Nadya Suleman insists she isn't crazy.
But despite the big words Octomom attempted to throw around on The View today, that's not all true. At the least, she talks crazy-fast and wears crazy-awful outfits.
As for what she was actually saying, the mother of 14, including those eight 1-year-olds, admits she may have been delusional when she went for fertility treatments the final time.
"I believe, in my mind, I was fooling myself, thinking, well I'm rationalizing—I do that often—thinking, Well I can't have kids later. I was told I had this time frame with regards to fertility," she explains. "So, in my head, delusionally thinking that I could finish [my masters program], that I could have one more baby after the six, that I could continue and earn enough money to take care of them."
A few minutes later, Whoopi Goldberg gently asks the megamom if she's out of her mind "there might be a mind thing" with her that led her to having so many children.
"I've asked myself that for years, too," she confesses. "Everyone goes through life, some people in varying degrees wearing certain clouded glasses. I was in denial for so many years thinking, Oh, I'm so smart, I have a year left for my masters, I can do it all. I'm strong. I study all night long. I'm taking care of my kids, all six of them, no help at all. Not one nanny. So I'm thinking, What's one more from six? So this happens.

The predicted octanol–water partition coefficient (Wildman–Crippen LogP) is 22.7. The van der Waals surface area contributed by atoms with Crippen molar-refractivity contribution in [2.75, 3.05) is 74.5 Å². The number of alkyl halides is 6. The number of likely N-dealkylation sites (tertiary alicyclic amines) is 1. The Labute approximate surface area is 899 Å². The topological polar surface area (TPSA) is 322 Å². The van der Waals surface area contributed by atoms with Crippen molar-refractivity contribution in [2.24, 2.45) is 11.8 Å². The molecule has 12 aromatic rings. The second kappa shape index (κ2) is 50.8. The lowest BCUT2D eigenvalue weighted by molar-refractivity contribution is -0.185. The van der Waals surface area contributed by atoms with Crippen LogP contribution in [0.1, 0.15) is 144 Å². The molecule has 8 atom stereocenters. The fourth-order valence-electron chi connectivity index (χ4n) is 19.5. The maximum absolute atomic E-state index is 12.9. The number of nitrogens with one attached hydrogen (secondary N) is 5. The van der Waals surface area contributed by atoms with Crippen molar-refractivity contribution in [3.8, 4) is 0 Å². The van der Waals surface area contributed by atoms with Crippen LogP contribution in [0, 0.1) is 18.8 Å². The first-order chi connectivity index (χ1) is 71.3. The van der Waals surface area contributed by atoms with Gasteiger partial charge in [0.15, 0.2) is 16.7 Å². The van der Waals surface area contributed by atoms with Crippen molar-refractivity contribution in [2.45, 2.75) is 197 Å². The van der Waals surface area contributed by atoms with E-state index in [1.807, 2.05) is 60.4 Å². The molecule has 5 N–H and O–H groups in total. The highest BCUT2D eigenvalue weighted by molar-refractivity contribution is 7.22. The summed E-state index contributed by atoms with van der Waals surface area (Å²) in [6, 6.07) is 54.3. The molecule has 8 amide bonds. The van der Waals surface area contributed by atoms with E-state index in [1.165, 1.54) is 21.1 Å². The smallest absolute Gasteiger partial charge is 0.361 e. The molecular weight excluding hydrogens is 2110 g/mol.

"It took this monolithic experience of having eight simultaneously to completely wake me up and alter my mindset permanently…Everything, I'm dumping into the book that I'm writing."
That's right! Suleman has a book coming (suddenly her TV appearance makes more sense!). But that still doesn't answer the question. Thank goodness for Barbara Walters, who rephrases more clearly, "Do you think that you are all there?"
This gives Octomom a moment to take a deep breath and, believe it or not, make a great point.
"I think absolutely," she says with conviction. "In true genuine mental illness, if you're exposed to extraordinary stressers, you will, most likely, not be able to tap into yourself and pull out the reserves and pull out the resources and strengths you need survive and to continue to stay afloat. If I were genuinely mentally unstable, I would have drowned."
After more light chatter about her "atomic laugh" and the doctor whom she claims was only doing his job, the subject of more kids comes up.
Cue the eye rolls and groans—Suleman gave a "never say never" answer about having a 15th.
"Some day far, far, far in the future, when they're older, if, God-willing, I meet somebody," she says. "I don't want any [kids] more alone, but I'm not going to say 100-percent, 'No, I'm not gonna someday far in the future get married and want a baby with that person.' "
Supporting her family is another story. While Nadya maintains that she never wanted fame, she admits she want into "survival mode" and had to take money for appearances for the betterment of her children. Her explanation of long-term plans, however, was conspicuously absent from the whirling dervish of her interview.
Have you heard what else Octomom has been up to?